By Anna A. Lamari
This publication applies the fundamental rules of narratology to an historic Greek tragedy, particularly Euripides´ Phoenissae. In a play with an extremely wealthy plot, a narratological learn yields fascinating interpretive effects in regards to the use of fantasy, narrators, narrative degrees, time and house, in addition to the relation of the Phoenissae with earlier remedies of the Theban legendary saga.
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Additional info for Narrative, Intertext, and Space in Euripides' Phoenissae (Trends in Classics - Supplementary Volumes, Volume 6)
10); καλοῦσι δ’ Ἰοκάστην με (12); τί τἀκτὸς τῶν κακῶν με δεῖ λέγειν; (43); ζῶν δ’ ἔστ’ ἐν οἴκοις (66); Ζεῦ, σῶισον ἡμᾶς, δὸς δὲ σύμβασιν τέκνοις (85). ’ (τί τἀκτὸς τῶν κακῶν με δεῖ λέγειν;), and thus avoids a detailed description of the event, which she then narrates in just two sentences ‘the son killed the father, took his chariot, and gave it to Polybus his foster father’ (44-45). e. a purely past narrative. Her words reveal somebody who does not just know what is relevant or irrelevant to the disaster, but also somebody who has the authority to omit the irrelevant issues (τἀκτὸς τῶν κακῶν).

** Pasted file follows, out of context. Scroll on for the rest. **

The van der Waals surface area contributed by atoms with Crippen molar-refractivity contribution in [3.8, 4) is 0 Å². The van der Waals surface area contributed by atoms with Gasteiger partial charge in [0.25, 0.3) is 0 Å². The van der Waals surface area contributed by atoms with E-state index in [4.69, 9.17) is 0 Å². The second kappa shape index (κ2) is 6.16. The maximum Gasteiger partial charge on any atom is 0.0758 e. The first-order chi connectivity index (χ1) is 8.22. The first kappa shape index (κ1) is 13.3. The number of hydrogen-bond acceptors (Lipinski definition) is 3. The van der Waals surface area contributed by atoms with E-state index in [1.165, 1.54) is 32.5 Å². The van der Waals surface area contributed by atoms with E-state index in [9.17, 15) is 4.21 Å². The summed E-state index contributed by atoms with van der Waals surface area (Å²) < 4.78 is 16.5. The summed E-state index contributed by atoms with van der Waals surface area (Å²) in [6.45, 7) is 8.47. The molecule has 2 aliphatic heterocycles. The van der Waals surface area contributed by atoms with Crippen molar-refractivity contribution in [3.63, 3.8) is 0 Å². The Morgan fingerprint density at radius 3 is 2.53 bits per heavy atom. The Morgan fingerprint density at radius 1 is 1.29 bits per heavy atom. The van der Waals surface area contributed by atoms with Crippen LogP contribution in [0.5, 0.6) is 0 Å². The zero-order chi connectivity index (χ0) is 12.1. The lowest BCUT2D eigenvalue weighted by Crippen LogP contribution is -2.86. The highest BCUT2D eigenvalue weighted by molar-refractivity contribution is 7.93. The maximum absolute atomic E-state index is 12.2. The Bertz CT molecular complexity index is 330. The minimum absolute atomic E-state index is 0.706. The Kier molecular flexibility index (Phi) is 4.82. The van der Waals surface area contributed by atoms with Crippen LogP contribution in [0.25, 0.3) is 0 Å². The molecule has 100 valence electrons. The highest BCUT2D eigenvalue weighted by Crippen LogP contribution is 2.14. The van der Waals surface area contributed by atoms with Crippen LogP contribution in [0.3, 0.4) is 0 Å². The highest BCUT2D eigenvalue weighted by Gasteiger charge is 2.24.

Euripides aspires to create a Theban panorama, in which an abundance of mythical information is at the audience’s disposal. Admirably, his abundant presentation of the myth is delivered so dexterously that it can cater to all different tastes of the audience. Being well aware of previous literary treatments of the Theban myth, Euripides is both repetitive and innovative, endorsing or rejecting preceding variations. In this way he manages to create a narrative that informs those who are not familiar with all the details of the story of the Theban royal family, while he can still keep the suspense for those who are mythical experts.
190 Cf. Arist. Rh. 1394a21, ἔστι δὴ γνώμη ἀπόφανσις, οὐ μέντοι οὔτε περὶ τῶν καθ᾽ ἕκαστον, οἷον ποῖός τις Ἰφικράτης, ἀλλὰ καθόλου, οὔτε περὶ πάντων, οἷον ὅτι τὸ εὐθὺ τῶι καμπύλωι ἐναντίον, ἀλλὰ περὶ ὅσων αἱ πράξεις εἰσί, καὶ <ἃ> αἱρετὰ ἢ φευκτά ἐστι πρὸς τὸ πράττειν. 191 Following the dramatic economy, each action coming from an actor must derive from specific dramatic necessities and must lead to specific dramatic results. On the contrary, the Chorus do not have to follow dramatic necessities so strictly.
Narrative, Intertext, and Space in Euripides' Phoenissae (Trends in Classics - Supplementary Volumes, Volume 6) by Anna A. Lamari